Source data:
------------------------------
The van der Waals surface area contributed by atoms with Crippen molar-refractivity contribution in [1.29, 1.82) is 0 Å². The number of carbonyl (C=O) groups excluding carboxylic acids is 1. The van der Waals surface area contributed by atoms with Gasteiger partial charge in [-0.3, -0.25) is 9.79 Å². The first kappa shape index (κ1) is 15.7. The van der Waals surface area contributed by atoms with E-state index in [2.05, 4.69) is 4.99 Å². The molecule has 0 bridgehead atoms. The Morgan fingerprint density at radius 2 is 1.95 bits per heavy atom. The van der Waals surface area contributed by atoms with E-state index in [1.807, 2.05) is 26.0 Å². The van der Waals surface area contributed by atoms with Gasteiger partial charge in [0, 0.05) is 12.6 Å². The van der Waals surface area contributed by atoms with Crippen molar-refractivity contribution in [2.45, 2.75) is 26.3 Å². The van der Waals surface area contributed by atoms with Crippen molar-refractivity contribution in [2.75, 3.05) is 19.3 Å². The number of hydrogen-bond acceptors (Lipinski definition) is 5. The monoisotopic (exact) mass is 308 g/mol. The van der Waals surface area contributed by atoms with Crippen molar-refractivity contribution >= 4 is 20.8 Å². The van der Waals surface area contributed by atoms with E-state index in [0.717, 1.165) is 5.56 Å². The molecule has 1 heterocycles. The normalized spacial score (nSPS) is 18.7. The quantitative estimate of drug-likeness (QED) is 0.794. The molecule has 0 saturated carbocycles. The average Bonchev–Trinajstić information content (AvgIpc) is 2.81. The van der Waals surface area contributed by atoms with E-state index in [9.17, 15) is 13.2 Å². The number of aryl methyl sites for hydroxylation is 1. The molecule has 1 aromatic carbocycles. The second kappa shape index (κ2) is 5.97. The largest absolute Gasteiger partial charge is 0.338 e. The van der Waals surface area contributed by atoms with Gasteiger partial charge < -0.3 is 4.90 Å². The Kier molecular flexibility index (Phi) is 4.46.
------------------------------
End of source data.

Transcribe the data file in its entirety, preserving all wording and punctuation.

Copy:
The van der Waals surface area contributed by atoms with Crippen molar-refractivity contribution in [1.29, 1.82) is 0 Å². The number of carbonyl (C=O) groups excluding carboxylic acids is 1. The van der Waals surface area contributed by atoms with Gasteiger partial charge in [-0.3, -0.25) is 9.79 Å². The first kappa shape index (κ1) is 15.7. The van der Waals surface area contributed by atoms with E-state index in [2.05, 4.69) is 4.99 Å². The molecule has 0 bridgehead atoms. The Morgan fingerprint density at radius 2 is 1.95 bits per heavy atom. The van der Waals surface area contributed by atoms with E-state index in [1.807, 2.05) is 26.0 Å². The van der Waals surface area contributed by atoms with Gasteiger partial charge in [0, 0.05) is 12.6 Å². The van der Waals surface area contributed by atoms with Crippen molar-refractivity contribution in [2.45, 2.75) is 26.3 Å². The van der Waals surface area contributed by atoms with Crippen molar-refractivity contribution in [2.75, 3.05) is 19.3 Å². The number of hydrogen-bond acceptors (Lipinski definition) is 5. The monoisotopic (exact) mass is 308 g/mol. The van der Waals surface area contributed by atoms with Crippen molar-refractivity contribution >= 4 is 20.8 Å². The van der Waals surface area contributed by atoms with E-state index in [0.717, 1.165) is 5.56 Å². The molecule has 1 heterocycles. The normalized spacial score (nSPS) is 18.7. The quantitative estimate of drug-likeness (QED) is 0.794. The molecule has 0 saturated carbocycles. The average Bonchev–Trinajstić information content (AvgIpc) is 2.81. The van der Waals surface area contributed by atoms with E-state index in [9.17, 15) is 13.2 Å². The number of aryl methyl sites for hydroxylation is 1. The molecule has 1 aromatic carbocycles. The second kappa shape index (κ2) is 5.97. The largest absolute Gasteiger partial charge is 0.338 e. The van der Waals surface area contributed by atoms with Gasteiger partial charge < -0.3 is 4.90 Å². The Kier molecular flexibility index (Phi) is 4.46.